By: Michael Beiter
How much work is enough?
It is true people work for more than money, but money is the primary reason. Knowing how much you need to make to fuel your lifestyle is critical so that you can answer the question above.
In the United States a safety net exists in the form of welfare. Beyond that there is a dollar amount associated with living well. Abraham Maslow is famous for creating his chart of what all humans need to be well off. It is called the hierarchy of needs. The needs which cost something are water, food, shelter, and clothing. Employment provides the money we need to pay for these things. And the cost associated with each goes down steadily with each passing decade. This results in a cost of living that is well below $100,000 per year.
With this in mind it is easy to understand what researchers have found when they study the relationship between annual revenue and happiness.
"All graphs of national income against life satisfaction yield rapidly diminishing returns with more income once one is well above the safety net. This is true of national GDP and individual income, with roughly $100,000 per year in the United States being the inflection point at which increasing income brings markedly diminishing increases in happiness" Martin Seligman, renowned psychologist writes in his latest book, The Hope Circuit.
Study after study shows evidence that once you have your basic needs met more money does little for happiness.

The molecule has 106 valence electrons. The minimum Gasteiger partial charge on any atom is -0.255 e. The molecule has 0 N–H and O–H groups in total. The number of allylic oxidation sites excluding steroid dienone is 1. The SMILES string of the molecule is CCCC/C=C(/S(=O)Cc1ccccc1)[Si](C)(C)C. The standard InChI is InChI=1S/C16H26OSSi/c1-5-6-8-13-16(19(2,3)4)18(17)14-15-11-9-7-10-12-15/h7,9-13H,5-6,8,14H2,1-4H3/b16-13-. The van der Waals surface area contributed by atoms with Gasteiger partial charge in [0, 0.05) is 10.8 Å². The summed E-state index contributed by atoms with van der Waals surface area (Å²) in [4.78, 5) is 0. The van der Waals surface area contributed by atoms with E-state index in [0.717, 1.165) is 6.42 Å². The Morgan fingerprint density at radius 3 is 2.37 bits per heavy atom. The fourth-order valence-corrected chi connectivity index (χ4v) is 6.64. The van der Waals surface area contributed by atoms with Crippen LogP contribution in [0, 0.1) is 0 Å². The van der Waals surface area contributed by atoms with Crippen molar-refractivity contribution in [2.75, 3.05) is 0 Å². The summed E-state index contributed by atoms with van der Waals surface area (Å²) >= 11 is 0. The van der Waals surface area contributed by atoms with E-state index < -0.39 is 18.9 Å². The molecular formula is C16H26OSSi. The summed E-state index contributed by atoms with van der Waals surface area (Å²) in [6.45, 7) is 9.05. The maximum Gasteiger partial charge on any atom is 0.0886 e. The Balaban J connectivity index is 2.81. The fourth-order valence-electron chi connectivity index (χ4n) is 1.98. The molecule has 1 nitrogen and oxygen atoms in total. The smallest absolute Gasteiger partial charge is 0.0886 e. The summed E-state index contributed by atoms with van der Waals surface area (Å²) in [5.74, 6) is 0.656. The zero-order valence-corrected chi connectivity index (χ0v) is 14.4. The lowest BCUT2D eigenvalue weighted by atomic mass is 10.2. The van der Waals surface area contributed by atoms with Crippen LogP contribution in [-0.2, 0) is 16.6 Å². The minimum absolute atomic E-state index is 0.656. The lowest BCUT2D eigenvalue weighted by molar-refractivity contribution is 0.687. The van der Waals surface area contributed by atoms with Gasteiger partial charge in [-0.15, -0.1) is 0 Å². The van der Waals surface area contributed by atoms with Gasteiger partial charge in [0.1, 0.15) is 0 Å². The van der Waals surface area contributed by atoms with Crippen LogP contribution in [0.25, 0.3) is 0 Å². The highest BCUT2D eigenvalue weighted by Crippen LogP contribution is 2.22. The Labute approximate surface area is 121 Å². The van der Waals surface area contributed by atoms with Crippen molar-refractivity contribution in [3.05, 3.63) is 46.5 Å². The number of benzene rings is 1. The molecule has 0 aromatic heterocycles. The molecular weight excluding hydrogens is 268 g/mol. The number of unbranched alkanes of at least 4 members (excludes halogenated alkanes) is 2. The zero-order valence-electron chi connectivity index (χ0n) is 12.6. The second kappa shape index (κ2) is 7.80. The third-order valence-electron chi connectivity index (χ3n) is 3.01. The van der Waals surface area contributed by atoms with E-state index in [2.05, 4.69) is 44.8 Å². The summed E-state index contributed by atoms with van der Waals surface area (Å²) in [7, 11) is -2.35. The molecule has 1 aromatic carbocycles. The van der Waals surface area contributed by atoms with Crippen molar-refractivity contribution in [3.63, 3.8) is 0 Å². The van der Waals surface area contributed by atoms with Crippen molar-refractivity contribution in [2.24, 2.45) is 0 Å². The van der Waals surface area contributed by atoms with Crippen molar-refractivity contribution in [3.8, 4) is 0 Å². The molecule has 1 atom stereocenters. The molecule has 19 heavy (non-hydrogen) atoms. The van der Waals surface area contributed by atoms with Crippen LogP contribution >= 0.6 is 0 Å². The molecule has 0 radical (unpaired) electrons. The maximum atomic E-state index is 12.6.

Knowing this allows you to stop saying yes to more work because it will make more money. Instead you can firmly say no and be comfortable that you are not missing out on much. With the extra time you get back you can take care of yourself, your loved ones, relax, and do your thing. It can't be understated how rare this ability is in the span of human history. Our ancestors had minutes to the hours of life expectancy and leisure time that we do. It would be foolish to squander those gifts of progress away on more work .
The following is an excerpt from the book How to do Nothing.
Beyond self care and the ability to listen, the practice of doing nothing has something broader to offer us: an antidote to the rhetoric of growth. In the context of health and ecology, things that grow unchecked are often considered parasitic or cancerous. Yet we inhabit a culture that privileges novelty and growth over the cyclical and the regenerative. Our very idea of productivity is premised on the idea of producing something new. Whereas we do not tend to see maintenance and care as productive in the same way.
Our society teaches us unlimited growth of money, status, prestige, wealth, and the like are desirable goals. This has lead to more than a few of my clients commenting that they don't know what to do when they finish their work so they commit to more.
Or worse, they don't know when enough is enough and so allow themselves to get buried under task after task.
Don't let this happen to you. Understand that past a certain point work and money have very little to offer you. Define your upper bounds of how much you need to make and figure out how much work that will take. If you don't, someone else will for you. And they rarely have your best interest in mind. They are too busy thinking about themselves.
I turn 31 this month. At a birthday brunch I was asked "What are you most proud of this last year?"
My answer: I set boundaries at work. No more two a day shifts, waking before dawn, and always available mentality. For my purposes four hours of work per day is enough to pay for my life and secure a future. I won't say yes to any more than that.
And since erecting these boundaries? I'm better when I do work and that has resulted in more revenue and referrals than ever before. In a year when small fitness businesses are getting their ass kicked no less.
Interestingly, I received this message right before that brunch.
My advice to him? "Set your bounds."